Volvo V70 D5 Estate - The Agonies of Volvo V70 D5 Ownership - thunderbird

Despite the service book being stamped with a "full service" at its 4 year/72 mile service in March 2011, it turns out that the belt changes that Volvo recommend at this service were not done - according to the dealership, this was because 69,250 was on the clock at this stage and this is less than 72,000. So "full service" is misleading and I am in correspondence with the dealership over this, but as might be expected, they are at present saying its not their problem.

A cam belt change is never part of a service however full it is. All manufacturers class it as additional work. Volvo have done nothing wrong, the fault is with your assumption work was carried out that was not part of the service. Did you not look at the invoice to see what work was done. Did you perhaps consider that the price charged was very reasonable for a full service including cam belt change.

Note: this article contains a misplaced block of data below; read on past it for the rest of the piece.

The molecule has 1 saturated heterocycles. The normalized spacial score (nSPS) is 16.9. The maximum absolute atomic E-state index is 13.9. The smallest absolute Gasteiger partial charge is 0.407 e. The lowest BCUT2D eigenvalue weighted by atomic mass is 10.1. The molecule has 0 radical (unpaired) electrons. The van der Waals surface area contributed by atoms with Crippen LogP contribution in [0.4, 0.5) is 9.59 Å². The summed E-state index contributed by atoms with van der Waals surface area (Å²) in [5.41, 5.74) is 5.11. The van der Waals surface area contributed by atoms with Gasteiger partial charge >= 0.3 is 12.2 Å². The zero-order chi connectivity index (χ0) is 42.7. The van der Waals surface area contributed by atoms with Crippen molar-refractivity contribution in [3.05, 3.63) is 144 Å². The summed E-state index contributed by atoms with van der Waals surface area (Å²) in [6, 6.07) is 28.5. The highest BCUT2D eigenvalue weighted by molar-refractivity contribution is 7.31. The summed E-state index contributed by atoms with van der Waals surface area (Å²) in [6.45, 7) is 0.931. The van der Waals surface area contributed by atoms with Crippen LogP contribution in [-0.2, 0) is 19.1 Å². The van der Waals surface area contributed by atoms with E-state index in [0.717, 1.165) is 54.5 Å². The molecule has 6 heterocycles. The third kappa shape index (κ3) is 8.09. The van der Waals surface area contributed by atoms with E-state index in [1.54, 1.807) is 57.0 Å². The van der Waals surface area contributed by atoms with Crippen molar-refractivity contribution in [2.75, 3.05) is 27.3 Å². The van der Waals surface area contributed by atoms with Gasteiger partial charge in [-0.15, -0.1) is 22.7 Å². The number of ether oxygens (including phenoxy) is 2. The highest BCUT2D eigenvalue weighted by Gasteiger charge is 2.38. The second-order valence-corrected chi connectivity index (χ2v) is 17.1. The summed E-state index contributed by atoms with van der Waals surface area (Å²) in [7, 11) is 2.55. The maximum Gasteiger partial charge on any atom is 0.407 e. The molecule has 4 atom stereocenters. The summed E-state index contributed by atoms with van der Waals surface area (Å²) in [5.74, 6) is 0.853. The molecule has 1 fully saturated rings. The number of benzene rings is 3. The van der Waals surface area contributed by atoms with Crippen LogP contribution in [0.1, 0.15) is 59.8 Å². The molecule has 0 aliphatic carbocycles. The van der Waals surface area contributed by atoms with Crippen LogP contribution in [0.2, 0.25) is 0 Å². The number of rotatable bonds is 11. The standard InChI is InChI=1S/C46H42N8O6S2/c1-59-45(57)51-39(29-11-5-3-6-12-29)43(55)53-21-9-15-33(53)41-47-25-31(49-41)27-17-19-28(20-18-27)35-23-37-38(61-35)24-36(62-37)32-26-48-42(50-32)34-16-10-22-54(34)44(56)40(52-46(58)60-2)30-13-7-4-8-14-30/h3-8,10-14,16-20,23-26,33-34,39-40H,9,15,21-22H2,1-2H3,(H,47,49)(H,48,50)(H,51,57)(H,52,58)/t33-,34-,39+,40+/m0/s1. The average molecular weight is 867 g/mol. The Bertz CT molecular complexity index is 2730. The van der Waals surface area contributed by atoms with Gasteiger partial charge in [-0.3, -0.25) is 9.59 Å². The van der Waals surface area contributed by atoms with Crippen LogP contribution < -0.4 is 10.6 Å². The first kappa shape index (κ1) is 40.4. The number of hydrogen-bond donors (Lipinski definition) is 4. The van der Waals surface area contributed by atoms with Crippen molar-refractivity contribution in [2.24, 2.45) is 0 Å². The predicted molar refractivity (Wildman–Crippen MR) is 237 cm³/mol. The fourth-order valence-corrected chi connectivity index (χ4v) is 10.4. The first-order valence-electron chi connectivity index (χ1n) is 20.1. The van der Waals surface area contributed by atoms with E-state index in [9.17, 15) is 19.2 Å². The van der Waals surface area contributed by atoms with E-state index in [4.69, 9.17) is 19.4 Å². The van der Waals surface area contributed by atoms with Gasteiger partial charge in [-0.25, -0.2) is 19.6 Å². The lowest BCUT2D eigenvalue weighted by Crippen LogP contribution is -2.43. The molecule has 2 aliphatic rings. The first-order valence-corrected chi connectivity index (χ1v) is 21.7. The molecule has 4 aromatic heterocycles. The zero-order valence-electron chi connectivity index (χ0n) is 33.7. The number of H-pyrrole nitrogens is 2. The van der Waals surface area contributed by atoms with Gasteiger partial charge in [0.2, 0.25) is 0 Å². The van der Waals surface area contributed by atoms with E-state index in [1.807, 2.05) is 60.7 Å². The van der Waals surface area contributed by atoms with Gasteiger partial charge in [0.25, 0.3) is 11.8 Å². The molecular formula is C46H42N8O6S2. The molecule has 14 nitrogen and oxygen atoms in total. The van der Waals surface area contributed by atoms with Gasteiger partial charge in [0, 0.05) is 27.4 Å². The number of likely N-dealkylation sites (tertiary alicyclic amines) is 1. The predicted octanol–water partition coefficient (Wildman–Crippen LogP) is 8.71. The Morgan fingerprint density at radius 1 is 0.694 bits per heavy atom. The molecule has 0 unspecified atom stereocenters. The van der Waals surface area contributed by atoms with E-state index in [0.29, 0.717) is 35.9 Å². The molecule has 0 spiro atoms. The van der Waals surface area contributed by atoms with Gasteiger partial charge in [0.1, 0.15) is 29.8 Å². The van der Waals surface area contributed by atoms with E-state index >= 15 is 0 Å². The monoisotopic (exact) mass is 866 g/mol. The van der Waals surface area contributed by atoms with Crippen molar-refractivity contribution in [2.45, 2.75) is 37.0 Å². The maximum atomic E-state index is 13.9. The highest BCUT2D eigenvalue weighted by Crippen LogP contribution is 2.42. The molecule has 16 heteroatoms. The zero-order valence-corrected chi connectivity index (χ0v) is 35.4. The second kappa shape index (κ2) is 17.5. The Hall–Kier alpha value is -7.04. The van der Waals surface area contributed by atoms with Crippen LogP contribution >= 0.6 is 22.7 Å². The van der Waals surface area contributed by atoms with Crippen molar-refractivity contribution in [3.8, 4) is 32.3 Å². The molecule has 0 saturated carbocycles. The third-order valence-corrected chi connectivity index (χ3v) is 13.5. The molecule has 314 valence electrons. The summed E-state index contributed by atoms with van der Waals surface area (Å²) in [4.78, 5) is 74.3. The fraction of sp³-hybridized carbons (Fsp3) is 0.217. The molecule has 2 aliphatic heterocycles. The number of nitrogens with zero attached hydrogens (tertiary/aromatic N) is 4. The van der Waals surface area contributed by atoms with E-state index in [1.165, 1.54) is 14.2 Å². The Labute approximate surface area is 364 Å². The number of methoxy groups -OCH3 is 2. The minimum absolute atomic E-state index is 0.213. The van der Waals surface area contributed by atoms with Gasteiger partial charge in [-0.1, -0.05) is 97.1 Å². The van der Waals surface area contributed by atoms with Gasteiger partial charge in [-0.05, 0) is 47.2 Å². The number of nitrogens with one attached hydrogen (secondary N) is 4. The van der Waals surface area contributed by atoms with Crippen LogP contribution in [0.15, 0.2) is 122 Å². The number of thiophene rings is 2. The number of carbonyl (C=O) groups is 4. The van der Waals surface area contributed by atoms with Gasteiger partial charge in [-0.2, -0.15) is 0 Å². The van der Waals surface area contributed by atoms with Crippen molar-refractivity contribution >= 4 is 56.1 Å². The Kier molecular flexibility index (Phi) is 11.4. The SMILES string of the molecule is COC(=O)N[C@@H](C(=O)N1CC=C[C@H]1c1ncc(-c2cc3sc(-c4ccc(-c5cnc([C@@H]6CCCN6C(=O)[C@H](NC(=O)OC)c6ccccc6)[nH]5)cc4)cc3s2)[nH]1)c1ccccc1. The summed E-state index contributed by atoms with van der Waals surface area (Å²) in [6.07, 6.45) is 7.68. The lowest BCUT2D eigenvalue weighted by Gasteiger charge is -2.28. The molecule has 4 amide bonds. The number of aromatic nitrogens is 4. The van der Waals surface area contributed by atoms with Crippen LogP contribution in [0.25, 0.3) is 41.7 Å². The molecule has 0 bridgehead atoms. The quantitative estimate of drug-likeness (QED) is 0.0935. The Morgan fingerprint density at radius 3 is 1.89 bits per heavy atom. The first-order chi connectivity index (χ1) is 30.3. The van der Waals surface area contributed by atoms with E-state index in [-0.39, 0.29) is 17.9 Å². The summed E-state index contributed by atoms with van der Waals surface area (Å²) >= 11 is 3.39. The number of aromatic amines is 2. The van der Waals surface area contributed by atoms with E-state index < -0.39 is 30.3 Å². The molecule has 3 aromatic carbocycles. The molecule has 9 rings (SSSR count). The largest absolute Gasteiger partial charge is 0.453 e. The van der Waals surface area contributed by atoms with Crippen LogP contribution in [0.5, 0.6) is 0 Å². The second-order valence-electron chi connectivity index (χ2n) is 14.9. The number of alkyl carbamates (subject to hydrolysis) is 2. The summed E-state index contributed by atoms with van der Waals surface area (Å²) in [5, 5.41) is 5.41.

Sorry but you are wasting your time.

Volvo V70 D5 Estate - The Agonies of Volvo V70 D5 Ownership - Collos25

It cannot be a very common fault or else these and other web sites would be full of problems and they are not .I think you brought a lot of the fault on yourselve assuming that the work had been done when it obviously was not.As above it is classed as additional work with a seperate invoice.

Volvo V70 D5 Estate - The Agonies of Volvo V70 D5 Ownership - daveyjp
I suspect someone disposed of it due to the impending expensive belt change.
Volvo V70 D5 Estate - The Agonies of Volvo V70 D5 Ownership - StephenO